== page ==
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balm

[bahm] /bɑm/
noun
1.
any of various oily, fragrant, resinous substances, often of medicinal value, exuding from certain plants, especially tropical trees of the genus Commiphora.
2.
a plant or tree yielding such a substance.
3.
any aromatic or fragrant ointment.
4.
aromatic fragrance; sweet odor:
the balm of orange blossoms.
5.
any of various aromatic plants of the mint family, especially those of the genus Melissa, as M. officinalis (lemon balm) having ovate lemon-scented leaves used as a seasoning.
6.
anything that heals, soothes, or mitigates pain:
the balm of friendship in troubled times.
Origin
1175-1225
1175-1225; Middle English basme, ba(u)me < Anglo-French basme, bal(s)me, ba(u)me; Old French < Latin balsamum balsam; with orthographic l pedantically restored
Related forms
balmlike, adjective
Can be confused
balm, bomb.
Synonyms
3. salve, unguent, lotion, emollient.
Dictionary.com Unabridged
Based on the Random House Dictionary, © Random House, Inc. 2014.
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Examples for balm
  • Although chicken soup is soothing it's balm wares off when the bowl empties.
  • Soothing town-gown tensions might need the balm of money, and lots of it.
  • Hurricanes may actually provide a healing balm of sorts for dying coral reefs, a new study shows.
  • The country reluctantly returned to the dreary reality of ending its conflict without the healing balm of football.
  • Politicians and pundits alike took it as their job to apply balm.
  • Making your own lip balm is easy, and it lets you control what goes into the product you're putting on your lips.
  • Downplaying the results may be a psychological balm that any human being might use, but it does not change the objective facts.
  • Try planting some bee balm if you want to get a hummingbird's attention.
  • It's no secret that alcohol is often used as a balm for human frailty.
  • It's a brace against the whistling winds and quiet nights of the soul, a balm to the free-floating desire for cuddle and comfort.
British Dictionary definitions for balm

balm

/bɑːm/
noun
1.
any of various oily aromatic resinous substances obtained from certain tropical trees and used for healing and soothing See also balsam (sense 1)
2.
any plant yielding such a substance, esp the balm of Gilead
3.
something comforting or soothing soft music is a balm
4.
any aromatic or oily substance used for healing or soothing
5.
Also called lemon balm. an aromatic Eurasian herbaceous plant, Melissa officinalis, having clusters of small fragrant white two-lipped flowers: family Lamiaceae (labiates)
6.
a pleasant odour
Derived Forms
balmlike, adjective
Word Origin
C13: from Old French basme, from Latin balsamumbalsam
Collins English Dictionary - Complete & Unabridged 2012 Digital Edition
© William Collins Sons & Co. Ltd. 1979, 1986 © HarperCollins
Publishers 1998, 2000, 2003, 2005, 2006, 2007, 2009, 2012
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Word Origin and History for balm
n.

early 13c., basme, aromatic substance made from resins and oils, from Old French basme (Modern French baume), from Latin balsamum, from Greek balsamon "balsam," from Hebrew basam "spice," related to Aramaic busma, Arabic basham "balsam, spice, perfume."

Spelling refashioned 15c.-16c. on Latin model. Sense of "healing or soothing influence" (1540s) is from aromatic preparations from balsam (see balsam). Biblical Balm of Gilead, however, began with Coverdale; the Hebrew word there is tsori, which was rendered in Septuagint and Vulgate as "resin" (Greek rhetine, Latin resina).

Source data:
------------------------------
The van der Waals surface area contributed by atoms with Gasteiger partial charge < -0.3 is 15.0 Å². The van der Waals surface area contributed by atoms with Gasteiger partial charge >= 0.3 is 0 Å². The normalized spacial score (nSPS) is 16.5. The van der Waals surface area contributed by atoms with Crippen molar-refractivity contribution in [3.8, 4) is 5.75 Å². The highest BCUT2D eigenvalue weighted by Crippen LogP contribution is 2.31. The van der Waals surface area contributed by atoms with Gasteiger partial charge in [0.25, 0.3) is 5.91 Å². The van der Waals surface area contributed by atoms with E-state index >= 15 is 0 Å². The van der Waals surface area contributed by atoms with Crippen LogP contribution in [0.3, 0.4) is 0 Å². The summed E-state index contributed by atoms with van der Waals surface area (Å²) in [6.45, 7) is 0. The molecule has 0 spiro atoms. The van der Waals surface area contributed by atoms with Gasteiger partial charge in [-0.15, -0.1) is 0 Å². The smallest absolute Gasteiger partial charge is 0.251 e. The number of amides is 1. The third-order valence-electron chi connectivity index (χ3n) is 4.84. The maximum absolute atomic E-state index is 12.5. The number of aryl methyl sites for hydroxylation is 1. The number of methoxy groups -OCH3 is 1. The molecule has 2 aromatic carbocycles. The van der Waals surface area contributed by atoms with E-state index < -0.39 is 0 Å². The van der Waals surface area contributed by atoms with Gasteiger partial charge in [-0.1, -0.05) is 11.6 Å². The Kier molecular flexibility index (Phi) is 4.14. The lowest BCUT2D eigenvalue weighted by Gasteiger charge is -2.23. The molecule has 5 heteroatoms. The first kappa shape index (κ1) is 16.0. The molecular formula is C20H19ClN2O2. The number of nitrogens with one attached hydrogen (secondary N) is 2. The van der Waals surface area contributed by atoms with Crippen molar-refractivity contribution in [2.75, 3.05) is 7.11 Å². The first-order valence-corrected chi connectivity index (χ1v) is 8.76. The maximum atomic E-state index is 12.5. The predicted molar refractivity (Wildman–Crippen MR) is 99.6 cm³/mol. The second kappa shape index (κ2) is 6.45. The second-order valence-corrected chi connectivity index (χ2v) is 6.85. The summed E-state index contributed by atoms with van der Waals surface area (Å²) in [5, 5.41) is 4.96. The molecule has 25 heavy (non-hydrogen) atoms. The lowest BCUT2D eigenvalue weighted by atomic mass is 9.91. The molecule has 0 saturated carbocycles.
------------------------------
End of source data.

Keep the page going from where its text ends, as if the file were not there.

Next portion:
Online Etymology Dictionary, © 2010 Douglas Harper
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balm in Medicine

balm (bäm)
n.

  1. An aromatic salve or oil.

  2. A soothing, healing, or comforting agent.

The American Heritage® Stedman's Medical Dictionary
Copyright © 2002, 2001, 1995 by Houghton Mifflin Company. Published by Houghton Mifflin Company.
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balm in Technology

language
(Block And List Manipulation) An extensible language, developed by Malcolm Harrison in 1970, with LISP-like features and ALGOL-like syntax, for CDC 6600.
["The Balm Programming Language", Malcolm Harrison, Courant Inst, May 1973].
(2007-03-01)

The Free On-line Dictionary of Computing, © Denis Howe 2010 http://foldoc.org
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balm in the Bible

contracted from Bal'sam, a general name for many oily or resinous substances which flow or trickle from certain trees or plants when an incision is made through the bark. (1.) This word occurs in the Authorized Version (Gen. 37:25; 43:11; Jer. 8:22; 46:11; 51:8; Ezek. 27:17) as the rendering of the Hebrew word _tsori_ or _tseri_, which denotes the gum of a tree growing in Gilead (q.v.), which is very precious. It was celebrated for its medicinal qualities, and was circulated as an article of merchandise by Arab and Phoenician merchants. The shrub so named was highly valued, and was almost peculiar to Palestine. In the time of Josephus it was cultivated in the neighbourhood of Jericho and the Dead Sea. There is an Arab tradition that the tree yielding this balm was brought by the queen of Sheba as a present to Solomon, and that he planted it in his gardens at Jericho. (2.) There is another Hebrew word, _basam_ or _bosem_, from which our word "balsam," as well as the corresponding Greek balsamon, is derived. It is rendered "spice" (Cant. 5:1, 13; 6:2; margin of Revised Version, "balsam;" Ex. 35:28; 1 Kings 10:10), and denotes fragrance in general. _Basam_ also denotes the true balsam-plant, a native of South Arabia (Cant. l.c.).

Easton's 1897 Bible Dictionary
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